Published on Aug 16, 2020 in Tax and Budget

August 18, 2020 – Today, 96 economists and policy experts in New Jersey released a joint letter to Governor Phil Murphy and state legislative leadership urging them to balance the state budget with tax increases on the state’s wealthiest residents and biggest corporations instead of counterproductive budget cuts.

The letter warns that state budget cuts are much worse for the economy than modest tax increases targeted to high-income households and corporations, stating “Large cuts would erode the health and social infrastructure needed to continue combatting COVID-19, increase inequality, and exacerbate the economic downturn. Instead of budget cuts, the state should look to raise revenues to balance its budget.”

The letter includes economists and public policy professors from public and private universities across New Jersey. The letter was made possible by the Scholars Strategy Network, an organization of university-based scholars who are committed to using research to improve policy and strengthen democracy. Signatories include Alan S. Blinder and Cecilia Rouse of Princeton University, Yana van der Meulen Rodgers and Henry Coleman of Rutgers University, and Deborah M. Figart of Stockton University.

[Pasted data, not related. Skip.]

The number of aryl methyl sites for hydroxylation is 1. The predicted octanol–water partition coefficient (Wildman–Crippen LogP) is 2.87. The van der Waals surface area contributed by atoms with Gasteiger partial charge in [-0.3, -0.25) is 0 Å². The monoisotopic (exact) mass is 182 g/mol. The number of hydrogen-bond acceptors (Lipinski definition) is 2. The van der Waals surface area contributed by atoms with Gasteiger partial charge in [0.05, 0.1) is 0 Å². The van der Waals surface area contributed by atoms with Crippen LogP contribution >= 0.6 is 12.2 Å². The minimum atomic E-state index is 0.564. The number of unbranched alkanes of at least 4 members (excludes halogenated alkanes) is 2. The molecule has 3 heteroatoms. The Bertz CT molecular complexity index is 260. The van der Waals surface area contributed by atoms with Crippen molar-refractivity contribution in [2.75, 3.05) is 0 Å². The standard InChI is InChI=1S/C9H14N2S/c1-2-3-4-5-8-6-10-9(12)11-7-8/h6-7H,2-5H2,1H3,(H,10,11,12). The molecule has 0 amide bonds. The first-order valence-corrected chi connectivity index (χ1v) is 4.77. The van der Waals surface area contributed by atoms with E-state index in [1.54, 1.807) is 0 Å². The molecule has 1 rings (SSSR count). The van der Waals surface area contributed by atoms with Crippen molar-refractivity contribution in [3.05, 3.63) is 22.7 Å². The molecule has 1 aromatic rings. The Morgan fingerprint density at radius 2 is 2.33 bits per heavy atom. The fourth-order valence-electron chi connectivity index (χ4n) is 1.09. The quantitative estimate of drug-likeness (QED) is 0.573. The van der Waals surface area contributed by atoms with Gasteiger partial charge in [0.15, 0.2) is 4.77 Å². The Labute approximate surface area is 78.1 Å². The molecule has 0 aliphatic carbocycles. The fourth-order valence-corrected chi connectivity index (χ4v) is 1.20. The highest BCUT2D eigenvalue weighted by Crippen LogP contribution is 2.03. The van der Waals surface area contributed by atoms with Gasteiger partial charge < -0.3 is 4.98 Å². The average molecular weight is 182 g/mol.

The economists cite a June 2020 report by New Jersey Policy Perspective (NJPP), a nonpartisan think tank that researches tax, budget, and economic policy, that proposes increasing income tax rates on annual earnings above $250,000. NJPP’s plan would raise approximately $1.5 billion a year in revenue.

“As we learned after the Great Recession, we cannot cut our way out of an economic downturn,” said Brandon McKoy, President of New Jersey Policy Perspective. “New Jersey is facing an unprecedented economic crisis that is uniquely harming low-paid workers and their families. The economists’ letter makes it abundantly clear that budget cuts would make it impossible for the state to provide relief to the families and small businesses who need it most, while also taking money out of local economies across the state. Balancing the state budget without cuts is the best way to build a strong and speedy recovery in New Jersey.”

The economists’ letter can be read here.